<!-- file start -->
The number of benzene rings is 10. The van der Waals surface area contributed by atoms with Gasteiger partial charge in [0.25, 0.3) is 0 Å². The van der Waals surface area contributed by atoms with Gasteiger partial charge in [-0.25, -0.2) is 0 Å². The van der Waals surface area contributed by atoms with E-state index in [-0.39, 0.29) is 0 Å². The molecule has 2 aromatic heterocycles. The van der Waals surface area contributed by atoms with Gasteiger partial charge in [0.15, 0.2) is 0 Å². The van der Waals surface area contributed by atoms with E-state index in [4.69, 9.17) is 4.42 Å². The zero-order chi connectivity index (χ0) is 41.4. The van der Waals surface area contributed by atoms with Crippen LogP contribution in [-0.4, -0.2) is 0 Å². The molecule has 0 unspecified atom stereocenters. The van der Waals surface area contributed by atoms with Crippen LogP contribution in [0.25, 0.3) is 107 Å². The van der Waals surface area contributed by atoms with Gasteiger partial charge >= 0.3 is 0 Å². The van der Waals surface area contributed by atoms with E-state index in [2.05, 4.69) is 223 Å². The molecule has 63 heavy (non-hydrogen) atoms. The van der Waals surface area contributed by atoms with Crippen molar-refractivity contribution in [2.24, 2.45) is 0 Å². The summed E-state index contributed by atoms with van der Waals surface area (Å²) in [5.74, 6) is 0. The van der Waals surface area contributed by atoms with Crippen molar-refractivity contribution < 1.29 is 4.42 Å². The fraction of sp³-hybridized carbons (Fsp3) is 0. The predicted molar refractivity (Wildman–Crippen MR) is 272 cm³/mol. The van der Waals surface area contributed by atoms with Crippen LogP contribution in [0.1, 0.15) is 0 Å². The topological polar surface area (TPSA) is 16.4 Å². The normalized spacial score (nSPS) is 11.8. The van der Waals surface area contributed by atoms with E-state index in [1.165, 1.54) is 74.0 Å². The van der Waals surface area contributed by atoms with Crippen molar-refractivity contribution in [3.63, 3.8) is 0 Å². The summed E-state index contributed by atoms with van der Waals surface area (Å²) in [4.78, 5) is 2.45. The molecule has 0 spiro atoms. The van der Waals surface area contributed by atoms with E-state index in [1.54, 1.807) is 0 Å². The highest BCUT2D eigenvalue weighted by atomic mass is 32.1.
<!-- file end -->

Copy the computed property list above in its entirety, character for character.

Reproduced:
The number of benzene rings is 10. The van der Waals surface area contributed by atoms with Gasteiger partial charge in [0.25, 0.3) is 0 Å². The van der Waals surface area contributed by atoms with Gasteiger partial charge in [-0.25, -0.2) is 0 Å². The van der Waals surface area contributed by atoms with E-state index in [-0.39, 0.29) is 0 Å². The molecule has 2 aromatic heterocycles. The van der Waals surface area contributed by atoms with Gasteiger partial charge in [0.15, 0.2) is 0 Å². The van der Waals surface area contributed by atoms with E-state index in [4.69, 9.17) is 4.42 Å². The zero-order chi connectivity index (χ0) is 41.4. The van der Waals surface area contributed by atoms with Crippen LogP contribution in [-0.4, -0.2) is 0 Å². The molecule has 0 unspecified atom stereocenters. The van der Waals surface area contributed by atoms with Crippen LogP contribution in [0.25, 0.3) is 107 Å². The van der Waals surface area contributed by atoms with Gasteiger partial charge >= 0.3 is 0 Å². The van der Waals surface area contributed by atoms with E-state index in [2.05, 4.69) is 223 Å². The molecule has 63 heavy (non-hydrogen) atoms. The van der Waals surface area contributed by atoms with Crippen molar-refractivity contribution in [2.24, 2.45) is 0 Å². The summed E-state index contributed by atoms with van der Waals surface area (Å²) in [5.74, 6) is 0. The van der Waals surface area contributed by atoms with Crippen molar-refractivity contribution < 1.29 is 4.42 Å². The fraction of sp³-hybridized carbons (Fsp3) is 0. The predicted molar refractivity (Wildman–Crippen MR) is 272 cm³/mol. The van der Waals surface area contributed by atoms with Crippen LogP contribution in [0.1, 0.15) is 0 Å². The topological polar surface area (TPSA) is 16.4 Å². The normalized spacial score (nSPS) is 11.8. The van der Waals surface area contributed by atoms with E-state index in [1.165, 1.54) is 74.0 Å². The van der Waals surface area contributed by atoms with Crippen molar-refractivity contribution in [3.63, 3.8) is 0 Å². The summed E-state index contributed by atoms with van der Waals surface area (Å²) in [4.78, 5) is 2.45. The molecule has 0 spiro atoms. The van der Waals surface area contributed by atoms with E-state index in [1.54, 1.807) is 0 Å². The highest BCUT2D eigenvalue weighted by atomic mass is 32.1.